This seems inherently a simple task, but I'm having real problems with it!
I have a plane, let's call it P, with its direction defined by its normal vector n, and the camera distance, d, both of which I know:
Upon P, lie a set of coordinates:
I need to rotate these coordinates onto the x-y plane to give a top-down view. I can't move the camera - it's fixed.
My initial attempt was to work out the rotation angles from the normal (x-rotation = phi, y-rotation = theta and z-rotation = psi):
I could then do:
(where (xi,yi,zi) is each coordinate in C).
For some reason, this worked sometimes, but other times the angle was completely wrong!
So I tried something else. When the P is rotated to align with the x-y plane we have:
And we know the combined x-y-z rotation matrix:
For ease of reading, hereafter we have:
Since we don't know what X' and Y' will be, we only use the bottom row of the rotation
matrix. For three coordinates on the original plane, we then have 3 equations with which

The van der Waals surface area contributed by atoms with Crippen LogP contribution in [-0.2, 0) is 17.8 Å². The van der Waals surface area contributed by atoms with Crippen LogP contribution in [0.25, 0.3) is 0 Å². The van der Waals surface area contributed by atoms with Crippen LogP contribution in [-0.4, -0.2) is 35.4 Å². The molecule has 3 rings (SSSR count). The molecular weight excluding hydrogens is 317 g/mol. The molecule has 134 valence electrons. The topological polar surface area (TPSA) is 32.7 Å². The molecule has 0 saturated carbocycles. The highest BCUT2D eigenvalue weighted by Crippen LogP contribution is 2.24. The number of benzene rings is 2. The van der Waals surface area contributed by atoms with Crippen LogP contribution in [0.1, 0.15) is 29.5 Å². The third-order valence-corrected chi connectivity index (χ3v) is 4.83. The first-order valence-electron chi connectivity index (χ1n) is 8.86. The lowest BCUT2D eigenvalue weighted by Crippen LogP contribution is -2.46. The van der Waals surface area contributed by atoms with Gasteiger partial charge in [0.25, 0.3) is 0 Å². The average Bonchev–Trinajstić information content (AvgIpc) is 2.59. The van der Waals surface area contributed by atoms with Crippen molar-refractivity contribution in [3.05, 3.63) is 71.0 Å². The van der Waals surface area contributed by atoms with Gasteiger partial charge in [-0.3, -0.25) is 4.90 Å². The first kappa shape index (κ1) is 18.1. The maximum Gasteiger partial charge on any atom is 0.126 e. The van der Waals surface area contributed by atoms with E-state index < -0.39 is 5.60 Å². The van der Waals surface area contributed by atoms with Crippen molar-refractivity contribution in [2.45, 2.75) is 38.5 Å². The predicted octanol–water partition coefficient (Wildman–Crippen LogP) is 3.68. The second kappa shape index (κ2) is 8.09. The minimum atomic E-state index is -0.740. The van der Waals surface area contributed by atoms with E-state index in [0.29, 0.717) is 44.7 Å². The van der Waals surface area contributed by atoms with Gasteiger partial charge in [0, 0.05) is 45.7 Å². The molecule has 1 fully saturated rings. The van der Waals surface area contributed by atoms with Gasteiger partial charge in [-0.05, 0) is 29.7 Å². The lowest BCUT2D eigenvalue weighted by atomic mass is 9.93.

to find phi and theta:
Which gives rise to the linear system
Which we solve using Singular Value Decomposition to get a,b and c (take the last column of the "V" matrix). We can then work out phi and theta:
These values were then subbed into the compound rotation matrix given above, and psi was set to 0 giving R. Finally I multiplied each coordinate by R:
This again, didn't work. Although I'm convinced that in theory it should. Is anyone able to spot any errors I might have made? Or can anyone contribute a different idea? This has taken me the last week of work so any advice is most gratefully received!!!